If the instrument is not really worth all that much to me and isn't really all that old or valuable, then I'd just cut the peg holes with a modern day taper and cut some new pegs and fit them all and be done with it.

Making it sound like the instrument is far too valuable to let just anyone work on it and then turn around and say, "I don't have a clue what I'm doing but it can't be that hard... I'll just buy some tools and cut my own." (or something along those thoughts...) isn't logical or proper in the eyes of the Luthier world.

It must just be me... But...

I'd start planning a "road trip" and pack a lunch for an overnight stay at the nearest qualified Luthier's shop. Fixing that cracked peg by replacing it with a new one of your choice would be about an hour job... easily done if given a little advanced notice that you were coming.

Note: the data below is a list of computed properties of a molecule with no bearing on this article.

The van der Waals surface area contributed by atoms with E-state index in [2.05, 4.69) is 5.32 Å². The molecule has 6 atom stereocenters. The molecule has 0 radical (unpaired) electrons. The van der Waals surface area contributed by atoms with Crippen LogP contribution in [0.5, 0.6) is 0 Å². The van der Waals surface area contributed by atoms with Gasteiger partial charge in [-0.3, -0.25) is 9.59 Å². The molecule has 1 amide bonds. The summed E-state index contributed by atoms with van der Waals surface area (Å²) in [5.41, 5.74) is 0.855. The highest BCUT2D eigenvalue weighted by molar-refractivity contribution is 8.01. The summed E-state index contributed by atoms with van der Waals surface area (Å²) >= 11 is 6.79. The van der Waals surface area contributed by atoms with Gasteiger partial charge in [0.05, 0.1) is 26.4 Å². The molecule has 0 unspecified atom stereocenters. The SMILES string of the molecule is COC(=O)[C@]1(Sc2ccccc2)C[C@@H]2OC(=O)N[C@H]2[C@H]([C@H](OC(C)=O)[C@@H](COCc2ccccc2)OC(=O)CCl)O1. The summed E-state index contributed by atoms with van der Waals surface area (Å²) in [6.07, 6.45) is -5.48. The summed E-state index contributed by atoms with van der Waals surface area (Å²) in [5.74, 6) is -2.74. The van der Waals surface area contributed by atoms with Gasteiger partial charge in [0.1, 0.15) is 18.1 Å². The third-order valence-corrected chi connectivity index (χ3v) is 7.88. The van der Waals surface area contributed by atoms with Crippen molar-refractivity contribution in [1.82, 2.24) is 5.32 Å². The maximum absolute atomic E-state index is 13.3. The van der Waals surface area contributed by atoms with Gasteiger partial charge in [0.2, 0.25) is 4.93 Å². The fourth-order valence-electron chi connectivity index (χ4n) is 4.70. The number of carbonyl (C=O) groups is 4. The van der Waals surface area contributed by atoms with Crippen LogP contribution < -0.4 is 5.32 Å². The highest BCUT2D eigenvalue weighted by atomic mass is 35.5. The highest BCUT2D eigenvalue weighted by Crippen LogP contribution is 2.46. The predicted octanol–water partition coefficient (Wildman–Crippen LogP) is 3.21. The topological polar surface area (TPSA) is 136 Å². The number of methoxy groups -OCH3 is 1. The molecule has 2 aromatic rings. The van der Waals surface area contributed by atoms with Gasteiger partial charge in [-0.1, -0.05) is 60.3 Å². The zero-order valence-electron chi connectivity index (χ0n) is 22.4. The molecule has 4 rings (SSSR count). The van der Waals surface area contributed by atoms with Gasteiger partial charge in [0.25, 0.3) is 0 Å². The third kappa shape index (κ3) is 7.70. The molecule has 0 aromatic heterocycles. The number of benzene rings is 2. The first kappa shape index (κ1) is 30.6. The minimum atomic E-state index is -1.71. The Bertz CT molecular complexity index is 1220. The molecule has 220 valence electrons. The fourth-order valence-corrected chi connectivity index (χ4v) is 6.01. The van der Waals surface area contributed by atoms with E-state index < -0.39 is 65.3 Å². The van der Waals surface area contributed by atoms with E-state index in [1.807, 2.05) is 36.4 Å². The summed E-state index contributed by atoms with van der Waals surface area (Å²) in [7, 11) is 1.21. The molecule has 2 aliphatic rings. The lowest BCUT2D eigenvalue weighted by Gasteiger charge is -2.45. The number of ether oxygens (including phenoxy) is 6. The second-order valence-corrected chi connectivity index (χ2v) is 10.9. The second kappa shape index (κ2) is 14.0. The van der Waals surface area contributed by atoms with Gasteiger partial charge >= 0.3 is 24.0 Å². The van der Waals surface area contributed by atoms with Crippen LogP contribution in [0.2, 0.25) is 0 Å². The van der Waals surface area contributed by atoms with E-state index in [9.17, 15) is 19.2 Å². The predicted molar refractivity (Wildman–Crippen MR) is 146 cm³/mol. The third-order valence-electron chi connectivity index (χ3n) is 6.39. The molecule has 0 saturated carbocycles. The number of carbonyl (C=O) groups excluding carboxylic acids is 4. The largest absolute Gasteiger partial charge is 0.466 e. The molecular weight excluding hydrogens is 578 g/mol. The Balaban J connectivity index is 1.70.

"If you practice with your hands you must practice all day. Practice with your mind and you can accomplish the same amount in minutes." Nathan Milstein

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Ferret
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October 4, 2014 - 6:11 am
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@cdennyb 

No, it's not just you mate.

I was thinking something similar but you have said it better than I could :)

If you want to try it yourself CF I reckon that it would be a good idea to find a <$40 VSO and practice on it first.

Seen it all. Done it all. Can't remember most of dunno ..... What was I saying???? facepalm

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Fiddlerman
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October 4, 2014 - 9:33 am
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We're all different :)

"The richest person is not the one who has the most,
but the one who needs the least."

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coolpinkone
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October 4, 2014 - 2:47 pm
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At Pierre...so what kind of drill do you use to drill holes in pegs.  Also could you take the pegs from the violin already and put the holes in the same place as they were on the old pegs?